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Mistakes were made

New York City meets Munich

November 8th, 2001 · No Comments · Uncategorized

Not our problem

Sprint cellular is the pits. A colleague and I were commiserating the various inadequacies and shortcomings of Sprint’s service. Apparently Sprint frequently has problems with voice mail, and often voice mail messages are not delivered until several days after they are left. I personally haven’t encountered this yet, but my associate has been on both the sending and receiving side of this problem more than once, and some of his Sprint-using friends have as well.

He decided to contact customer disservice at Sprint to report the problem, and maybe get some answers. Sprint requires you sacrifice from thirty to sixty minutes of your life on hold in order to earn the pleasure of dealing with a human being. Unless you are a buying a phone, in which case there’s almost no wait.

His offering to the god of interminable holds, which involved listening to bad music, outright lies about how important the call is, as well as ads for various Sprint services, was close to an hour. He shared his tale of missed messages and plans ruined to a rather unsympathetic service rep.

Her response to him was “I’m sorry, sir, but voice mail is a free service. These types of things happen.”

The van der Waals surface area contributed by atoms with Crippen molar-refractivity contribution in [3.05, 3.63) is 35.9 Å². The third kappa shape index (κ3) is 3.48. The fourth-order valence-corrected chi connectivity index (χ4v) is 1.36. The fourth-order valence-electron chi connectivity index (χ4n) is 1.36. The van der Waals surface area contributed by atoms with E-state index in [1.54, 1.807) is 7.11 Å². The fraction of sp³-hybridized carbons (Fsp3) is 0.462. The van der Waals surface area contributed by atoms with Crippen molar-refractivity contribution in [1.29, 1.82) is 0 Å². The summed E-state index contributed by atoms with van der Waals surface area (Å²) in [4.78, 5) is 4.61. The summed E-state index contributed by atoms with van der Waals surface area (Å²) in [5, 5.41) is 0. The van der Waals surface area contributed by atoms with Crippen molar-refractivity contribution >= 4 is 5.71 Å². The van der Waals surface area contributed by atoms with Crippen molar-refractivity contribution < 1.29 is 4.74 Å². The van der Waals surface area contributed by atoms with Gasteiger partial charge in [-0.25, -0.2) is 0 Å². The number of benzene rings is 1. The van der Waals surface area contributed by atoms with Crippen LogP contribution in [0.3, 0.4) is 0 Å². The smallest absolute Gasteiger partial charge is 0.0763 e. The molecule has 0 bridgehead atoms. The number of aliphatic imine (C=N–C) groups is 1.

Free? Last time he checked, he was a paying Sprint customer. I am fairly certain Sprint doesn’t offer voice mail to any Tom, Dick or Henrietta. You have to be a Sprint PCS customer to get voice mail. The Sprint web site actually lists voice mail as a “standard feature,” not a free service.

He escalated to a supervisor, seeing that his point about how he pays for Sprint service of which voice mail is a part, was completely escaping the drone on the other end of the phone. Surely someone up the responsibility chain would be more clueful.

After explaining the matter to the supervisor, her response: “I’m sorry, sir, but voice mail is a free service.”

So, using the Sprint business model, the trick is to sell some vague umbrella service package, of which all the actual services rendered are “free”. That way, if anything goes wrong, you can just say “Sorry, that’s a free service.” Like in a restaurant, the price on the menu is for the food, the table service is free. If your order is handled slowly, or your waiter is surly, too bad. Don’t complain, because when something is free, you have to take what you get.

Nice work, Sprint. When my year commitment is up, I will switch in a heartbeat.

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